In the heart of downtown Richmond, Va., a few blocks from the state capitol, Virginia Commonwealth University’s (VCU) College of Health Professions (CHP) delivers world-class education and training to future health-care professionals.
The building is home to programs across 11 health-care fields, such as gerontology, nurse anesthesia, occupational and physical therapy, and radiation sciences. Multiple departments have ranked as some of the best in the United States.
To mark the 50th anniversary of the program, VCU opened its acclaimed new CHP building in 2019, bringing together all its allied health profession programs under one roof for the first time. This state-of-the-art facility supports interdisciplinary research and scholarship and integrated health-care studies.
The CHP features advanced simulation labs, classrooms and research spaces. It also includes a double-height biomechanics research lab, several maker spaces, and a Smart Home apartment. Sophisticated technologies offer students hands-on training in a realistic environment, allowing them to gain valuable experience and develop the skills needed to succeed in health care.
In 2015, VCU contracted with EYP Architecture & Engineering to lead the new building’s design. Mueller Associates partnered with EYP to deliver mechanical, electrical, plumbing (MEP) and fire protection engineering services.
At eight stories and 154,000 gross square feet, the CHP’s height and size make it feel more like a campus than a building. Given the building’s scope and program complexity, the engineering team encountered several challenges in designing its plumbing systems. Many of these challenges were common for higher education laboratory spaces, while others were unique to a building of this size and complexity.
Acoustic Attenuation and Sound Lagging
One of the first challenges that Mueller’s engineers addressed was acoustic attenuation.
A large, glass-front auditorium is prominent on the CHP’s first floor, seating 160 and available to all college departments. While it can often be straightforward to avoid routing principal utilities through these sensitive spaces, Mueller’s engineers had to devise an alternative solution given the auditorium’s location.
In this case, the stormwater piping collected throughout the building culminates in an area adjacent to the auditorium, with one of the mains running directly through the space.
Due to the height of the building and the resulting need for sound attenuation, the plumbing engineering team designed a cast-iron drain piping system. “Using cast iron for waste piping will result in a system that is up to 11 times quieter as compared to an all-plastic system,” notes the Cast Iron Soil Pipe Institute (http://bit.ly/3TFZQyd).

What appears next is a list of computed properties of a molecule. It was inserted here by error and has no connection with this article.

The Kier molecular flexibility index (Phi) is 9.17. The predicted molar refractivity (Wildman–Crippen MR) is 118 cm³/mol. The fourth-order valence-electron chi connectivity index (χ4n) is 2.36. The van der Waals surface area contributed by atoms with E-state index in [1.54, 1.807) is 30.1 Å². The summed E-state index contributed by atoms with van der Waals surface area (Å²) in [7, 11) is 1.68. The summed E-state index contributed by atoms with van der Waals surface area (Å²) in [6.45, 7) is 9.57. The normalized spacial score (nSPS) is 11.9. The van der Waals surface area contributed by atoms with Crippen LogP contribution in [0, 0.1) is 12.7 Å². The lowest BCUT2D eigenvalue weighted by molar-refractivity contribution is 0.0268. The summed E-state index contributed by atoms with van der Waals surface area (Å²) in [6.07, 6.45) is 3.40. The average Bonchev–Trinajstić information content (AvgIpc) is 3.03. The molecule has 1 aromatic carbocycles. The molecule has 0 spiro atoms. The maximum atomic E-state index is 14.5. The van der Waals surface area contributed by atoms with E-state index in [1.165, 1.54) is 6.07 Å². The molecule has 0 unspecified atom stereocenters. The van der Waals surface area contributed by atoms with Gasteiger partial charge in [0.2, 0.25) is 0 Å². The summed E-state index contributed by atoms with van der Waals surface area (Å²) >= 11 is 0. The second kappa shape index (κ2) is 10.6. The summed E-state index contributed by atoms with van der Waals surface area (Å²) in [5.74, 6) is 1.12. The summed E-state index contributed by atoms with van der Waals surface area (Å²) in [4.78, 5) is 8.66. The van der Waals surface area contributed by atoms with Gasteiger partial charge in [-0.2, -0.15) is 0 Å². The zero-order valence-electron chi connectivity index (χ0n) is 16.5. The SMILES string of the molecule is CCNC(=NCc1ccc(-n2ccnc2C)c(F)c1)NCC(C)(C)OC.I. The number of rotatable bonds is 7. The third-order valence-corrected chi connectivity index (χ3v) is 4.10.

In addition to the intrinsic mass of cast iron, the team applied a mass-loaded vinyl blanketing to the piping, also known as sound lagging, which adds one pound per square foot to the piping system. As the system’s mass increases, more sound energy is absorbed, and less is transmitted throughout the space.
Between Mueller’s cast-iron drain piping system and sound-lagging designs, combined with architectural attenuation, looking outside the auditorium’s windows was the only way to know it was raining!
Creative Zoning Leads to Significant Power Savings
The building’s overall layout and footprint also challenged the plumbing systems design.
VCU’s goal entailed unifying programs across five buildings and two campuses into one central hub. In addition, VCU’s desired location for the building was on a tightly constrained edge of a quadrangle on the urban campus. The site offers easy walking access to VCU’s health-care facilities and Bio + Tech Park.
To fit the programmatic requirements of 11 units into a single building within this compact area, the architecture team designed an eight-story building at 154,000 gross square feet.
From a plumbing perspective, the CHP’s limited square footage and vast height required engineers to be creative with the domestic water pressure zones. The incoming residual water pressure to the building was approximately 54 pounds/square gauge; the street pressure was not adequate for the complete needs of the building.
To meet the 40 pounds/square inch (psi) required by code at the water closet flush valves, engineers needed to provide an additional 58 psi for a total of 112 psi.